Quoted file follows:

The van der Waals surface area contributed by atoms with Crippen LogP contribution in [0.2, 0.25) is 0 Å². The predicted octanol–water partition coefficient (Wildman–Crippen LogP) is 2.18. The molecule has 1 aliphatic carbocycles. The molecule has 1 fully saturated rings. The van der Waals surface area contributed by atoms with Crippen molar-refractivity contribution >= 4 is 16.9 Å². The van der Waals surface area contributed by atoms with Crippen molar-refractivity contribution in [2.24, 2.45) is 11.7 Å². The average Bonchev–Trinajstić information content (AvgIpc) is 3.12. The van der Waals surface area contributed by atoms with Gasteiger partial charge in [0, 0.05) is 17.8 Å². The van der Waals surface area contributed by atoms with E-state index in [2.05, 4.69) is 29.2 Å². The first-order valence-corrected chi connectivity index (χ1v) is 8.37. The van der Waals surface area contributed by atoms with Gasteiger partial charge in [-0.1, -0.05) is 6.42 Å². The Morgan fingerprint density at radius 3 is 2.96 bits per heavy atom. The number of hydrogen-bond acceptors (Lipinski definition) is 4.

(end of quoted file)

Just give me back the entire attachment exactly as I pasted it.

The van der Waals surface area contributed by atoms with Crippen LogP contribution in [0.2, 0.25) is 0 Å². The predicted octanol–water partition coefficient (Wildman–Crippen LogP) is 2.18. The molecule has 1 aliphatic carbocycles. The molecule has 1 fully saturated rings. The van der Waals surface area contributed by atoms with Crippen molar-refractivity contribution >= 4 is 16.9 Å². The van der Waals surface area contributed by atoms with Crippen molar-refractivity contribution in [2.24, 2.45) is 11.7 Å². The average Bonchev–Trinajstić information content (AvgIpc) is 3.12. The van der Waals surface area contributed by atoms with Gasteiger partial charge in [0, 0.05) is 17.8 Å². The van der Waals surface area contributed by atoms with E-state index in [2.05, 4.69) is 29.2 Å². The first-order valence-corrected chi connectivity index (χ1v) is 8.37. The van der Waals surface area contributed by atoms with Gasteiger partial charge in [-0.1, -0.05) is 6.42 Å². The Morgan fingerprint density at radius 3 is 2.96 bits per heavy atom. The number of hydrogen-bond acceptors (Lipinski definition) is 4.